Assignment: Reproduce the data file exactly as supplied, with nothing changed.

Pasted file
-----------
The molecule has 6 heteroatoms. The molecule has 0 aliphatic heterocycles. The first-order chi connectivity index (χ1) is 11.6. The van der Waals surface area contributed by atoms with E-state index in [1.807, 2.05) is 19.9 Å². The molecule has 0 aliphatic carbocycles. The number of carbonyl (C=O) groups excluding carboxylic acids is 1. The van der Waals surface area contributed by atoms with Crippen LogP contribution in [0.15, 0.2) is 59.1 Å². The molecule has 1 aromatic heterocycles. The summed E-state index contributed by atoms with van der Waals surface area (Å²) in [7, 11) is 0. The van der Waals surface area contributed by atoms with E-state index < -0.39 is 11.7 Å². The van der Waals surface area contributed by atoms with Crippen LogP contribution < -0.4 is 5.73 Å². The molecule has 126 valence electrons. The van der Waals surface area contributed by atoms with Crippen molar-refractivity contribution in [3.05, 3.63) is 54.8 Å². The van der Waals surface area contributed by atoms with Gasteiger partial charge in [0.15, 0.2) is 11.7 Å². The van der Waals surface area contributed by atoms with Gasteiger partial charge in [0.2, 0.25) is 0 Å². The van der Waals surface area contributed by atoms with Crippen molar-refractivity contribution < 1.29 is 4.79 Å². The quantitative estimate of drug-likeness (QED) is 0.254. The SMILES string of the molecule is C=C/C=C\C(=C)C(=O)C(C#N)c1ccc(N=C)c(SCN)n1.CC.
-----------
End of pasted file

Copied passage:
The molecule has 6 heteroatoms. The molecule has 0 aliphatic heterocycles. The first-order chi connectivity index (χ1) is 11.6. The van der Waals surface area contributed by atoms with E-state index in [1.807, 2.05) is 19.9 Å². The molecule has 0 aliphatic carbocycles. The number of carbonyl (C=O) groups excluding carboxylic acids is 1. The van der Waals surface area contributed by atoms with Crippen LogP contribution in [0.15, 0.2) is 59.1 Å². The molecule has 1 aromatic heterocycles. The summed E-state index contributed by atoms with van der Waals surface area (Å²) in [7, 11) is 0. The van der Waals surface area contributed by atoms with E-state index < -0.39 is 11.7 Å². The van der Waals surface area contributed by atoms with Crippen LogP contribution < -0.4 is 5.73 Å². The molecule has 126 valence electrons. The van der Waals surface area contributed by atoms with Crippen molar-refractivity contribution in [3.05, 3.63) is 54.8 Å². The van der Waals surface area contributed by atoms with Gasteiger partial charge in [0.15, 0.2) is 11.7 Å². The van der Waals surface area contributed by atoms with Gasteiger partial charge in [0.2, 0.25) is 0 Å². The van der Waals surface area contributed by atoms with Crippen molar-refractivity contribution < 1.29 is 4.79 Å². The quantitative estimate of drug-likeness (QED) is 0.254. The SMILES string of the molecule is C=C/C=C\C(=C)C(=O)C(C#N)c1ccc(N=C)c(SCN)n1.CC.